Titan over Saturn’s rings

Titan over Saturn's rings

Cool image time! The picture on the right, taken on January 26, 2016 by Cassini and reduced and cropped to show here, captures Titan above Saturn’s rings, which are themselves partly obscured by the shadow of Saturn (unseen on the right) that falls across them.

Make sure you go to look at the full image. This is the kind of vista that artists in the 1950s imagined we’d see once we began to explore the solar system.

Saturn’s moon Epimetheus

Epimetheus

Cool image time! The picture on the right was taken by Cassini on December 6, 2015, and shows the asteroid-like misshapen moon, too small (only 70 miles across) for gravity to force it into a sphere. Behind it, filling the frame, is gigantic Saturn.

If you look close, you can see one crater that appears elongated, as if the impact was only a glancing blow.

The methane seas of Titan

Scientists have used the data that Cassini has gathered in more than a hundred fly-bys of Titan to assemble a rough outline of the geology and make-up of Titan’s liquid lakes.

There are three large seas, all close to the north pole, surrounded by dozens of smaller lakes in the northern hemisphere. Just one lake has been found in the southern hemisphere. The exact make-up of these liquid reservoirs remained elusive until recently. A new study using scans from Cassini’s radar during flybys of Titan between 2007 and 2015 confirms that one of the largest seas on the moon, Ligeia Mare, is mostly liquid methane.

“We expected to find that Ligeia Mare would be mostly ethane, which is produced in abundance in the atmosphere when sunlight breaks methane molecules apart,” explains Alice Le Gall from the Laboratoire Atmosphères, Milieux, Observations Spatiales and Université Versailles Saint-Quentin, France, and lead author of the new study. “Instead, this sea is predominantly made of pure methane.”

The data is also giving them the first understanding of the weather and geology that forms the lakes, including why methane instead of ethane dominates.

Titan’s changing shorelines

Shoreline changes on Titan

Cool image time! Using radar images taken during the past decade by Cassini scientists have discovered changes taking place along the shorelines of Titan’s hydrocarbon seas.

Analysis by Cassini scientists indicates that the bright features, informally known as the “magic island,” are a phenomenon that changes over time. They conclude that the brightening is due to either waves, solids at or beneath the surface or bubbles, with waves thought to be the most likely explanation. They think tides, sea level and seafloor changes are unlikely to be responsible for the brightening.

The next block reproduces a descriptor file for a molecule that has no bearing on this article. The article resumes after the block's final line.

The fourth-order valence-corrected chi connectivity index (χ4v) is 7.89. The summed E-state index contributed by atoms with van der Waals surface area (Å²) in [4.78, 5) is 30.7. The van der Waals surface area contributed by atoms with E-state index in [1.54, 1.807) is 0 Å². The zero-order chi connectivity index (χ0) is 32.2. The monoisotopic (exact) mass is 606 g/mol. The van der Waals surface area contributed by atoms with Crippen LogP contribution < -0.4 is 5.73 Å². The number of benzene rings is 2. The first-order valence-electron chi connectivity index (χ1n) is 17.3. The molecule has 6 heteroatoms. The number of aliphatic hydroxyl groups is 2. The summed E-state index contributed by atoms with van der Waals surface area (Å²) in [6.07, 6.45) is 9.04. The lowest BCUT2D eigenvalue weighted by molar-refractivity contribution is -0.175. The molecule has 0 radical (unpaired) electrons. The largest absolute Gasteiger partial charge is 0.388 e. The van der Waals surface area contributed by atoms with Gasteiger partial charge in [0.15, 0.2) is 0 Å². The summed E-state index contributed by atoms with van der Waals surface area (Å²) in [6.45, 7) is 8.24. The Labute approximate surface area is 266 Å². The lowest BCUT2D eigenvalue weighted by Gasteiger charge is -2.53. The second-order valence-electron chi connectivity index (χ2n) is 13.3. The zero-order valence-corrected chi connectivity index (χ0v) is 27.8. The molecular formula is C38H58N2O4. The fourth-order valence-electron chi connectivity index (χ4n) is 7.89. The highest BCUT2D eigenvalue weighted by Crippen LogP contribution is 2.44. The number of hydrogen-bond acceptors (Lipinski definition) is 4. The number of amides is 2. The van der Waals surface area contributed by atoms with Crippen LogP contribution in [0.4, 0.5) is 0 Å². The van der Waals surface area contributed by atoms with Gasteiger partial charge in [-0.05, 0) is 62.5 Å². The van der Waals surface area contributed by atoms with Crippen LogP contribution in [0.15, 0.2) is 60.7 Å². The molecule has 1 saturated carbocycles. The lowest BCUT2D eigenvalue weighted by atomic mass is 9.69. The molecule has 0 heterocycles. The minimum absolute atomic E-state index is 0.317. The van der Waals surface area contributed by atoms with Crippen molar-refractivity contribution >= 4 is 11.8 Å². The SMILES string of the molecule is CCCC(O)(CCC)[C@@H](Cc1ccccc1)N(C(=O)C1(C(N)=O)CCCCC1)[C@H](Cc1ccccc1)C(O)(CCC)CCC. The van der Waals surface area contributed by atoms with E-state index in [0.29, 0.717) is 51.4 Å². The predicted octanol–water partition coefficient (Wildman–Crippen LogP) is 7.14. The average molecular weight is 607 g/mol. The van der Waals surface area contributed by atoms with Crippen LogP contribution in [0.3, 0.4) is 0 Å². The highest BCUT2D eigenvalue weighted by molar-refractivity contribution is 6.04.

The images in the column at left show the same region of Ligeia Mare as seen by Cassini’s radar during flybys in (from top to bottom) 2007, 2013, 2014 and 2015.

These shoreline changes are not the only ones spotted by Cassini. However, because these are radar images, not visual, there are many uncertainties about what causes the changes, which is why they list several possibilities. For example, with radar, a simple roughness on the surface (such as waves) could cause a brightening.

Mighty Saturn

Saturn

Cool image time! Be sure to click on this link to see the full resolution Cassini version of the image on the right. Its resolution is 10 miles per pixel, and even so the giant planet cannot be fit in the frame.

One moon, Tethys, is visible, though to make it so required its brightness to be increased by 2. Also, if you look close at the bands at the north pole you can see their strange still-not-understood pentagon shape.

The jets of Enceladus

Enceladus's jets

Cool image time! The image above, taken in June by Cassini, shows the night side of Saturn’s moon Enceladus, framed by Saturn’s rings, and faintly showing the jets of water coming from its south pole. To show it here I have cropped it and reduced it somewhat, as well as brightened the jets to make them more visible.

The release notes how the image compares the frozen water of Saturn’s rings and the liquid activity of Enceladus’s jets. I note how the image is simply beautiful. Be sure to click on the link to see the full resolution image.

An Enceladus close look

Enceladus at 77 miles

Cool image time! The image on the right is the first processed close-up image released from Cassini’s fly-by of Saturn’s moon Enceladus on Wednesday. The resolution is about 50 feet per pixel, taken from about 77 miles away. This surface, in the general area where Enceladus vents lie, reminds me of a thick field of snow that has begun to melt away.

Since the fly-by got within 30 miles, even higher resolution images should follow.

Enceladus flyby images begin arriving

Enceladus

Cool image time! The first images from Cassini’s close flyby of Saturn’s moon Enceladus on Wednesday have started to arrive.